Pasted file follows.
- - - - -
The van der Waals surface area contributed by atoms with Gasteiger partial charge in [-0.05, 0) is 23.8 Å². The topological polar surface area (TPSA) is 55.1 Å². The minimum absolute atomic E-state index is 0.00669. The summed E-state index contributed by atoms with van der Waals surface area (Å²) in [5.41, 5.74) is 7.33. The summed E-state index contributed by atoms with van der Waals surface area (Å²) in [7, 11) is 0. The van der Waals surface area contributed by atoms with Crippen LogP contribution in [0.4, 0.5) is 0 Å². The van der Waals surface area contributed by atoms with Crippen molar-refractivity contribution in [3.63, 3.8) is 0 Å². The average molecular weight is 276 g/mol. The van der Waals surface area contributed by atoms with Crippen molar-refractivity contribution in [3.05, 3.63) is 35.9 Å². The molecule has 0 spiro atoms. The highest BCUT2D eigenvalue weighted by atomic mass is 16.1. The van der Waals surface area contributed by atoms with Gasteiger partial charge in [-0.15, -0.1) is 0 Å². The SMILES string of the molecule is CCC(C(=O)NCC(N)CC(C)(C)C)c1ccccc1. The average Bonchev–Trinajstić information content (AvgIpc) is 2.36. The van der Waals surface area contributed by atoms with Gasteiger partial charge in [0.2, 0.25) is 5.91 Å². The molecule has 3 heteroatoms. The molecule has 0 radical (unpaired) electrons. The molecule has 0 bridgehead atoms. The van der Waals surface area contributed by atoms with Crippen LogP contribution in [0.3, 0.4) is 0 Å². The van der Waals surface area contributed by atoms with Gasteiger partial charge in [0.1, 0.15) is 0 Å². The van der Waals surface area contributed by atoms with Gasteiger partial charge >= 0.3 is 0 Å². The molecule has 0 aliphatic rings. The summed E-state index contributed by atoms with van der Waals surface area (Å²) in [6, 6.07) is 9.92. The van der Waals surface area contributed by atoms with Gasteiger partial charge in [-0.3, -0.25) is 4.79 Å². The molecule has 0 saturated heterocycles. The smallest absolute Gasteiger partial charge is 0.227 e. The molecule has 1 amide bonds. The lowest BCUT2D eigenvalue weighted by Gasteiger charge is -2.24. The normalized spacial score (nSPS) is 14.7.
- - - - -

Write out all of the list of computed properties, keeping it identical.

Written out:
The van der Waals surface area contributed by atoms with Gasteiger partial charge in [-0.05, 0) is 23.8 Å². The topological polar surface area (TPSA) is 55.1 Å². The minimum absolute atomic E-state index is 0.00669. The summed E-state index contributed by atoms with van der Waals surface area (Å²) in [5.41, 5.74) is 7.33. The summed E-state index contributed by atoms with van der Waals surface area (Å²) in [7, 11) is 0. The van der Waals surface area contributed by atoms with Crippen LogP contribution in [0.4, 0.5) is 0 Å². The van der Waals surface area contributed by atoms with Crippen molar-refractivity contribution in [3.63, 3.8) is 0 Å². The average molecular weight is 276 g/mol. The van der Waals surface area contributed by atoms with Crippen molar-refractivity contribution in [3.05, 3.63) is 35.9 Å². The molecule has 0 spiro atoms. The highest BCUT2D eigenvalue weighted by atomic mass is 16.1. The van der Waals surface area contributed by atoms with Gasteiger partial charge in [-0.15, -0.1) is 0 Å². The SMILES string of the molecule is CCC(C(=O)NCC(N)CC(C)(C)C)c1ccccc1. The average Bonchev–Trinajstić information content (AvgIpc) is 2.36. The van der Waals surface area contributed by atoms with Gasteiger partial charge in [0.2, 0.25) is 5.91 Å². The molecule has 3 heteroatoms. The molecule has 0 radical (unpaired) electrons. The molecule has 0 bridgehead atoms. The van der Waals surface area contributed by atoms with Crippen LogP contribution in [0.3, 0.4) is 0 Å². The van der Waals surface area contributed by atoms with Gasteiger partial charge in [0.1, 0.15) is 0 Å². The van der Waals surface area contributed by atoms with Gasteiger partial charge >= 0.3 is 0 Å². The molecule has 0 aliphatic rings. The summed E-state index contributed by atoms with van der Waals surface area (Å²) in [6, 6.07) is 9.92. The van der Waals surface area contributed by atoms with Gasteiger partial charge in [-0.3, -0.25) is 4.79 Å². The molecule has 0 saturated heterocycles. The smallest absolute Gasteiger partial charge is 0.227 e. The molecule has 1 amide bonds. The lowest BCUT2D eigenvalue weighted by Gasteiger charge is -2.24. The normalized spacial score (nSPS) is 14.7.